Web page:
There was a far greater turnout by voters registered to vote at Mountjoy prison in the recent European and local elections than in some of the surrounding areas outside the prison in Dublin.
According to figures provided by the Minister for Justice, Charlie Flanagan, there was a 67% turnout of those prisoners registered to vote at Mountjoy in the European and local elections along with the divorce referendum that were staged on May 24 last.
In the figures provided, of the 143 prisoners registered to vote at Mountjoy, 96 did turn out to vote.
The turnout was even higher in the female Dóchas centre where out of the 12 prisoners registered to vote, 10 voted - a turn-out of 83% of registered voters.
Minister Flanagan provided the figures in a written Dáil reply to Dublin Central TD, Maureen O’Sullivan.
Deputy O’Sullivan said on Friday: “I am very much heartened by the turnout of registered voters in Mountjoy. The turnout in Wheatfield and the Midlands prison of registered voters was also high.”
She said: “The figures for those prisons show that these prisoners are very much politically aware and the turnout in Mountjoy would be far higher than in some areas outside the prison in that part of the city where there was a turnout of 30% at some polling stations.”
Mountjoy is the shining light in the Irish prison system as far as participating in elections is concerned accounting for 74% of all those who voted across the prison estate in the recent elections.
The figures show that there was a 100% turnout of prisoners registered to vote at Arbour Hill where all six registered to vote turned out to vote.
Deputy O’Sullivan described this turnout as “incredible”.
The overall figures for the prisons show that 143 prisoners voted which makes up 3% of the 4,664 prisoners that were behind bars on May 24 last.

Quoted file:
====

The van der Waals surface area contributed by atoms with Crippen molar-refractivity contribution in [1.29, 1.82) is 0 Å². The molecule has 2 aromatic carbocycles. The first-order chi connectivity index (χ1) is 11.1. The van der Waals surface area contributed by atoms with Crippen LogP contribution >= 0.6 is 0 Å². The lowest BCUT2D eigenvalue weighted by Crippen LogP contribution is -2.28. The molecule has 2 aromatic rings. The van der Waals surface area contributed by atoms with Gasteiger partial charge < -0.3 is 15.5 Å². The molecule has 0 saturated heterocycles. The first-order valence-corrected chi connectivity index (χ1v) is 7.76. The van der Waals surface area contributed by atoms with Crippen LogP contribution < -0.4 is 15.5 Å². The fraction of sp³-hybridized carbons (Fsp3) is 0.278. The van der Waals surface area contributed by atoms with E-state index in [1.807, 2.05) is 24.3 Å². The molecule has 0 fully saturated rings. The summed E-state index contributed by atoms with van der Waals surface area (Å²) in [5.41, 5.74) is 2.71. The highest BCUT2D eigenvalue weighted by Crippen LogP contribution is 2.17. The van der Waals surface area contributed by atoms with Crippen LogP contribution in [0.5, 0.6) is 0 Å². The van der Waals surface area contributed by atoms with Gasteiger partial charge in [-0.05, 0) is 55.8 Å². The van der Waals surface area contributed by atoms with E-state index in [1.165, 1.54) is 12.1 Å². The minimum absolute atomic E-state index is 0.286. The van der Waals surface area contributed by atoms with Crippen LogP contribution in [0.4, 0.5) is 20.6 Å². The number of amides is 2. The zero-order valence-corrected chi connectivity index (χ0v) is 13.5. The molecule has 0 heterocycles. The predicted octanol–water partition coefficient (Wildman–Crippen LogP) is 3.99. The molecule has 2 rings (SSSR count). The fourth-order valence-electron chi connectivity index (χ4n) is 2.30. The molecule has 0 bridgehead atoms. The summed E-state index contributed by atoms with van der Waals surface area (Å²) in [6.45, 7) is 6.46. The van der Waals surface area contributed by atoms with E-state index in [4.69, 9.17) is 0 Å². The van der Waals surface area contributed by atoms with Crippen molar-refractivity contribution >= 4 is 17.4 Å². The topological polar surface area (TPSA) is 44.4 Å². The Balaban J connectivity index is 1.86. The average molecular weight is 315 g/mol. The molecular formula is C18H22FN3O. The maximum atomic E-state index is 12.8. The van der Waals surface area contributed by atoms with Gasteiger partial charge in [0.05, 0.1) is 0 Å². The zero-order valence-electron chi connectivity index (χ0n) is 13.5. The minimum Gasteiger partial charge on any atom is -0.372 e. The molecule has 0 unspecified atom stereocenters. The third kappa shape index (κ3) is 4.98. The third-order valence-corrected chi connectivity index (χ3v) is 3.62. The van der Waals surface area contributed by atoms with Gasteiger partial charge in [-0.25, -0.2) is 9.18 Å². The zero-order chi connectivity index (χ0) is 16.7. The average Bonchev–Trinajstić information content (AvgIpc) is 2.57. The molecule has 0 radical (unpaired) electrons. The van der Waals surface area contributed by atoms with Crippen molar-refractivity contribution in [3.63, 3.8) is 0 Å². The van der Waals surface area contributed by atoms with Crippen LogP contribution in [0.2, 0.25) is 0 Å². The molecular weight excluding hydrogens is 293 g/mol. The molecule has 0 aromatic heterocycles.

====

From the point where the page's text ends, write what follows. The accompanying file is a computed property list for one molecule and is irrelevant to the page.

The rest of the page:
However, Deputy O’Sullivan said that the bulk of the Irish prison population would be jailed for short periods where prisoners would not feel the need to register to vote.
The figures show that the turnout in Wheatfield prison was 46% of registered voters with 20 of the 43 voters coming out to vote.
In the Midlands prison, only eight prisoners were registered to vote, but seven voted - a turnout of registered voters of 87.5%.
There was also a 100% turnout in Portlaoise prison where only two prisoners are registered to vote.
However, outside those prisons, the picture is quite mixed with one prison, Cork where there were 363 behind bars on May 24 last - having not a single prisoner registered to vote.
Limerick prison had a prison population of 333 on May 24 last but not one prison voted where there are four prisoners registered to vote.
No prisoner voted either at Cloverhill jail where four prisoners are registered to vote.
In his written reply, Minister Flanagan said that considerable efforts were made to facilitate prisoner voting prior to the May 2019 elections and referendum.
He stated that the Irish Prison Service complies with the provisions of the Electoral Amendment Act 2006 in the context of facilitating prisoner voting in general and local elections and referenda.
He said that this is done through information on voting contained in the induction packs presented to all prisoners on committal while prison officials have worked closely with the Department of Housing, Planning and Local Government in producing an information leaflet for prisoners on prisoner voting.
This leaflet is widely available in all prisons.
Minister Flanagan stated that all prisons have a stock of ballot application forms available to prisoners on request while all prisons also have a designated official who has been appointed with responsibility for the facilitation of prisoner postal voting.
He said: “Prisoners have access to a range of media forms including newspapers, radio and TV through which they are kept informed of current affairs.
"The extensive educational facilities available in the various institutions also play a role in this process of increasing prisoner awareness of political developments.”
Minister Flanagan said: “Both the library service and the educational services in the prisons play a valuable role in increasing awareness among prisoners of their rights in this area.”